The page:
Serverless code, in turn, is simpler and more scalable, and thus more efficient.

Can’t Fix What You Can’t Measure

We know a reduction of carbon footprint is a widely held environmental goal, but we often make assumptions on how that should be measured. Of course, these measurements become even more challenging when using a third-party tool.

Zapier has been one of the most recognizable low-code tools for over a decade now. Like its competitors If This Then That and Make, Zapier pushes data from one service to another via an API or interface.

“Something like a Zapier is essentially saying all of these interfaces are known, stable, secure, so we are going to provide you a way of connecting things together,” Johnston said. ”In many ways, that kind of a platform is going to be better in terms of management and maintenance for the developer.” But its carbon efficiency depends on how efficiently it runs and where it’s hosted.

Zapier, which is more transparent than other tools we examined, hosts on Amazon Web Services (AWS) in the U.S., which in turn is notoriously hit or miss depending on where its servers are located— with Virginia’s Data Center Alley being usually the worst. Zapier doesn’t specify where in the U.S. it hosts.

No matter what, the cloud is inherently better than on-premise data centers, as these newer facilities have hardware that’s more efficient at cooling, and higher utilization rates across shared and as-needed servers. This means less downtime for maintenance, which means less electricity is needed to start the servers back up.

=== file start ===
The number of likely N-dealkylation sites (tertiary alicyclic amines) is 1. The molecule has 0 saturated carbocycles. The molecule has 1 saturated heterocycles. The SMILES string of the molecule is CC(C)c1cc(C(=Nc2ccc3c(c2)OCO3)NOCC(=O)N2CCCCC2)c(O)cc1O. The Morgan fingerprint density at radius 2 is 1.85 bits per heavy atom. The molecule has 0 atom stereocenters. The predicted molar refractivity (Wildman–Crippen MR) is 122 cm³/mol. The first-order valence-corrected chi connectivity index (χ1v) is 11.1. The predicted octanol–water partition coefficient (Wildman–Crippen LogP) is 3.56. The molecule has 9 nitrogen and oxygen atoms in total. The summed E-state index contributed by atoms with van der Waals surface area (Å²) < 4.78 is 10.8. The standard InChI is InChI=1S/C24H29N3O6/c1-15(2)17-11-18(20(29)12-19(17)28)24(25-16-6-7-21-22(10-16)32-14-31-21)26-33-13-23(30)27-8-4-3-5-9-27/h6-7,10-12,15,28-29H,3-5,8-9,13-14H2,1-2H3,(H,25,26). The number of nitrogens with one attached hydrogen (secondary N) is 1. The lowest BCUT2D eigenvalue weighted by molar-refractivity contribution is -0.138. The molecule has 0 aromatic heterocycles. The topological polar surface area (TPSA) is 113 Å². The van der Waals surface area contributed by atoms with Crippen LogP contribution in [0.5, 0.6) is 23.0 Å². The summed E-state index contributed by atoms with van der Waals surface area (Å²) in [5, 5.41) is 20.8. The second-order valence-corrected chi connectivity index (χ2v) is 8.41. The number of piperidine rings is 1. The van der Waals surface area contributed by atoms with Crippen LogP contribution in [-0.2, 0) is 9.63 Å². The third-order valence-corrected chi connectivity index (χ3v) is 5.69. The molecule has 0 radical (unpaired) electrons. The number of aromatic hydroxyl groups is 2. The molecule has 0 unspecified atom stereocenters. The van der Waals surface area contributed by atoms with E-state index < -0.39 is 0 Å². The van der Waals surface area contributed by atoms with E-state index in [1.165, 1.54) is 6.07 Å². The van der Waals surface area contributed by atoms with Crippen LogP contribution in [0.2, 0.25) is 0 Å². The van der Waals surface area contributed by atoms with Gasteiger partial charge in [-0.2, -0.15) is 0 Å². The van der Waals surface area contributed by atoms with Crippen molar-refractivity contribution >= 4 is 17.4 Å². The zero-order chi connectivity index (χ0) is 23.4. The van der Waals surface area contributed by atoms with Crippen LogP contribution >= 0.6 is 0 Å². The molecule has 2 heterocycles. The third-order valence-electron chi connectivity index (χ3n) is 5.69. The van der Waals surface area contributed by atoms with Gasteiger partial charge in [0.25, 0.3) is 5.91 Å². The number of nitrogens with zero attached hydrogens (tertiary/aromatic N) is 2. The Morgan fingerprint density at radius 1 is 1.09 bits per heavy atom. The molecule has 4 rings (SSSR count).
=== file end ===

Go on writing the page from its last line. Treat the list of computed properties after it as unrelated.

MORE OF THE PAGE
AWS research has found across multiple studies “that AWS can lower customers’ workload carbon footprints by nearly 80% compared to surveyed enterprise data centers, and up to 96% once AWS is powered with 100% renewable energy.” As of the end of 2021, Amazon reached 85% renewable energy and today reports it is the world’s largest corporate buyer of renewable energy.

As The New Stack has already reported, cloud cost remains the best proxy for environmental cost — for which, Johnston contended, “Serverless will be cheaper by orders of magnitude.”

Comparing two other low-code platforms, he said, “I know so many people who are running WordPress websites, spending thousands of pounds a month and it’s open source, but you can spend pennies with serverless,” pointing specifically to the serverless functions used in Netlify, a website and application builder.

Indeed, Netlify’s Jamstack architecture is notably sustainable. “In a non-Jamstack architecture, whenever a user wants to go to a URL, the page is built by the server, and the user’s browser. This can be a drain on computing power, depending on how heavy a website is,” Cassidy Williams, adviser for Netlify and CTO at Contenda, a creator of artificial intelligence tools, told The New Stack.

Jamstack-style sites, on the other hand, use static-site generators, which “are built once, in that when they’re deployed by developers, the site is bundled in a way that when the user hits that URL, a server isn’t needed, and the browser just has to display what’s already built,” Williams said.

Netlify compresses dynamic websites into static ones, making the carbon footprint of a website on Netlify smaller than that of a traditional website, which rebuilds each page every time via server-side rendering.

In addition, since Netlify auto-scales infrastructure, there are no extra servers running, which breaks the data center industry’s bad habit of provisioning for double the amount of servers needed. Hosting on both AWS and Google Cloud, Netlify states: “We actively manage the scalability of the sites we host on our providers by only adding resources when spikes in traffic require them and shut them down when they are not in use.”